Any BPO veteran will recall Affiliated Computer Services (ACS) as one of the early darlings of BPO, which existed right at the top of the competitive tree in the early 2000's, whenever a large Finance & Accounting, HR or call center deal was up for grabs. They were also a pretty handy domestic IT services shop before the Indian offshore pureplays arrived on the scene. It would always give Accenture and IBM a run for their money in BPO pursuits, and had a compelling client-focused culture and engagement methodology for many of the old world BPO engagements (i.e. a lot of lift and shift and staff re-badging).
Two years into its $6.4 billion acquisition by Xerox, management has finally decided to phase out this famous old brand... HfS Research's Tony Filippone and Phil Fersht take a closer look into why Xerox brass has now decided to do this, what it means to this heritage business, and where it needs to focus in the future to strengthen its market position.
ACS finally gets its re-brand as Xerox zeros in on integrating the businesses and cultures
Corporate-naming consultants must have pitched ACS a dozen better names, but none better than the one it interred today. The fact is, straight-talking ACS has never spent the billions its competitors have on branding. In fact, even their unremarkable logo remained nearly identical for the company’s 24-year history. All this makes us believe that today’s announcement that ACS will now market itself as Xerox, rather than “ACS, a Xerox company” is a sign of opportunity and synergy.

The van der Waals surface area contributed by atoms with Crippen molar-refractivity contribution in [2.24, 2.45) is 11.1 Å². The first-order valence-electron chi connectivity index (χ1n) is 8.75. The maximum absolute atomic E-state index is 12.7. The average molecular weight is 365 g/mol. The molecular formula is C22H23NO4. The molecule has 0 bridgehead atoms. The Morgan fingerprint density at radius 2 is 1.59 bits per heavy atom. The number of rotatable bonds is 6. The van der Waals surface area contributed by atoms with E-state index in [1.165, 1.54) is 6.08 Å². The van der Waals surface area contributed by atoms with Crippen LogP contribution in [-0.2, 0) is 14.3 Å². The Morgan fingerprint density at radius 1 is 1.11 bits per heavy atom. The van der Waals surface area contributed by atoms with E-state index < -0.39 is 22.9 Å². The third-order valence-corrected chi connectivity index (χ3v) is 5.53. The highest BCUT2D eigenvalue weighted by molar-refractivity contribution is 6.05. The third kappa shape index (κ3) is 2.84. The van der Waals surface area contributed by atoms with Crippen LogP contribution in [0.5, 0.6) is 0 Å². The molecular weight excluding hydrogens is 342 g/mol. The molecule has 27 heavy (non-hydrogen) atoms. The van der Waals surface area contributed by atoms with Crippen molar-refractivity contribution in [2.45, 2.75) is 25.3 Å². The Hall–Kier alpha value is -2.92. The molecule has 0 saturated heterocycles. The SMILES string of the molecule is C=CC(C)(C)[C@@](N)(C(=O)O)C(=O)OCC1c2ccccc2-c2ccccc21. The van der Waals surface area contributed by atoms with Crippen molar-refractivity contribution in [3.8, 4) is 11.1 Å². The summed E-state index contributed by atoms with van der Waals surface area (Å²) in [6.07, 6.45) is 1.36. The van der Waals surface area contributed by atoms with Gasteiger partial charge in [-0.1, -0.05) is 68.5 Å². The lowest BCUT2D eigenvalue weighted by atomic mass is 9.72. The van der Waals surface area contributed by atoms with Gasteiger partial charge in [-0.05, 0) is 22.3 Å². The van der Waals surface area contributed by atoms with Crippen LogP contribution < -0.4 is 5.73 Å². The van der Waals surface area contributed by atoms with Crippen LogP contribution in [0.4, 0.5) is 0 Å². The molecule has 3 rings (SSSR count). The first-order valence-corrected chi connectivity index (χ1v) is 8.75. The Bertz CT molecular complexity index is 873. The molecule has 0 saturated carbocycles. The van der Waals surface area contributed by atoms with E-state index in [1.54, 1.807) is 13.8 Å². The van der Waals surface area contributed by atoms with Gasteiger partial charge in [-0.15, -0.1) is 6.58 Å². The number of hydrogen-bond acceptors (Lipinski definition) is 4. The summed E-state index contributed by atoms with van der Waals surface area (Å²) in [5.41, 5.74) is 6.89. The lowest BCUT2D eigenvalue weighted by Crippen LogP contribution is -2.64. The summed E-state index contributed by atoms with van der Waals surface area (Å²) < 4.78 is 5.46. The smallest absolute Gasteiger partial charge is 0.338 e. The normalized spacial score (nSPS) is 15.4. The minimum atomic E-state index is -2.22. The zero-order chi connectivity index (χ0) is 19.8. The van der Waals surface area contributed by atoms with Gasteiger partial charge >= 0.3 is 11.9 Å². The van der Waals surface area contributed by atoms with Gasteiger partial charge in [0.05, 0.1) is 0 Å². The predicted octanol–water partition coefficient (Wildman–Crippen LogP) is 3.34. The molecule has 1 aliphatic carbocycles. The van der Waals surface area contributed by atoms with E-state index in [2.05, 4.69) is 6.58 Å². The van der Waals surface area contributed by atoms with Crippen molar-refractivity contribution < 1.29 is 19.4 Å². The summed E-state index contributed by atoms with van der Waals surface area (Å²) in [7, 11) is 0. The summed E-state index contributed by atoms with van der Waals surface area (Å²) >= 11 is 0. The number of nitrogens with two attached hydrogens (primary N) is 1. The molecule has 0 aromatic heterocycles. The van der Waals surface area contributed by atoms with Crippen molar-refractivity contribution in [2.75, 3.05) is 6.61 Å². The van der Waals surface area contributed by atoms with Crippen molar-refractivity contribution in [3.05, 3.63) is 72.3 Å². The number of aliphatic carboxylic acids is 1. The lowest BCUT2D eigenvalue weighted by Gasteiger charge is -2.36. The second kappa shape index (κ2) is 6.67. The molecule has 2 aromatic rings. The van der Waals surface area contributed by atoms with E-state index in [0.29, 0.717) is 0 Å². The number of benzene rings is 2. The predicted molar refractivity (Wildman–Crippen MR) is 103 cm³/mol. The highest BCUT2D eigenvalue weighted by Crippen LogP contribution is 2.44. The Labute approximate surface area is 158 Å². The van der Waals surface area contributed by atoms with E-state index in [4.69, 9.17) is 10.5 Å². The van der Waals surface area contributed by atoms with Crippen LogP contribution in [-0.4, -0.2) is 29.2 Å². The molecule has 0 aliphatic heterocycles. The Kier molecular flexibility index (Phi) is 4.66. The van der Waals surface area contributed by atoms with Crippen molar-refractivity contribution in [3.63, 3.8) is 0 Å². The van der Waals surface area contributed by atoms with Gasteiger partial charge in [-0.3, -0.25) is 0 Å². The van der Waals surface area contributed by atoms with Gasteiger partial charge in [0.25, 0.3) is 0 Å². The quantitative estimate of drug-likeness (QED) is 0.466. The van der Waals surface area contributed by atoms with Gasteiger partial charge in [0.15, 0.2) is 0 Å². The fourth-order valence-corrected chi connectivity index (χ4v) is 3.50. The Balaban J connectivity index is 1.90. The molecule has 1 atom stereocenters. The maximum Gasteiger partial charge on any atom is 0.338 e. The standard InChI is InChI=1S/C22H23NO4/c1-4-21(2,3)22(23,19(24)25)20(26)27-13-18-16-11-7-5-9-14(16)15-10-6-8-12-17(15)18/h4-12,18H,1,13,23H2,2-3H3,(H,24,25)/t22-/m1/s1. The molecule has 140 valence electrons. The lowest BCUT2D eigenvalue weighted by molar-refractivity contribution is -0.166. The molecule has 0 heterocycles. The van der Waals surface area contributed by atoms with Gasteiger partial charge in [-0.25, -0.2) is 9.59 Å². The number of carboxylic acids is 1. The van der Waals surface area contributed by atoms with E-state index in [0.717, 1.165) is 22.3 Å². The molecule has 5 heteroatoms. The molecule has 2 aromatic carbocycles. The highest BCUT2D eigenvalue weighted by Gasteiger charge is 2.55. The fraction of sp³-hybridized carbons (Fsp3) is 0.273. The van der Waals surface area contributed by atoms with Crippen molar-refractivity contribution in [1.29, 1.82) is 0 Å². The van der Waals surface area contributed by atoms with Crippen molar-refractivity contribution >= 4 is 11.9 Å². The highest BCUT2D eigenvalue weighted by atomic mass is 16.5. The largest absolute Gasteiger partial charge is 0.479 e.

As its branding has reflected and its customers know, ACS’ success is not because it is smarter than everyone else. Rather, ACS simply outhustles its competitors. Its Midwest American values make the company the likeable, down-to-earth service provider that gobbles up government deals one after the other. Moreover, it is focused on technology-based outsourcing solutions, not headcount. Its vertical experience is a marvel, with strong positions in government, healthcare and financial services.
The acquisition announcement had analysts everywhere wondering exactly what the offspring of a toner cartridge mother and a call center father would be like. Mixing this capability with Xerox’s traditional business has clearly not been easy. Our discussions with buyers suggest that Xerox’s aggressiveness has put off clients who don’t want to hear sales pitches, while Xerox’s recent acquisition of the Breakaway Group indicates that Xerox is supporting ACS’s industry-focused approach. However, we've also heard that Xerox’s rigid financial management process at times conflicts with clients’ needs for flexibility.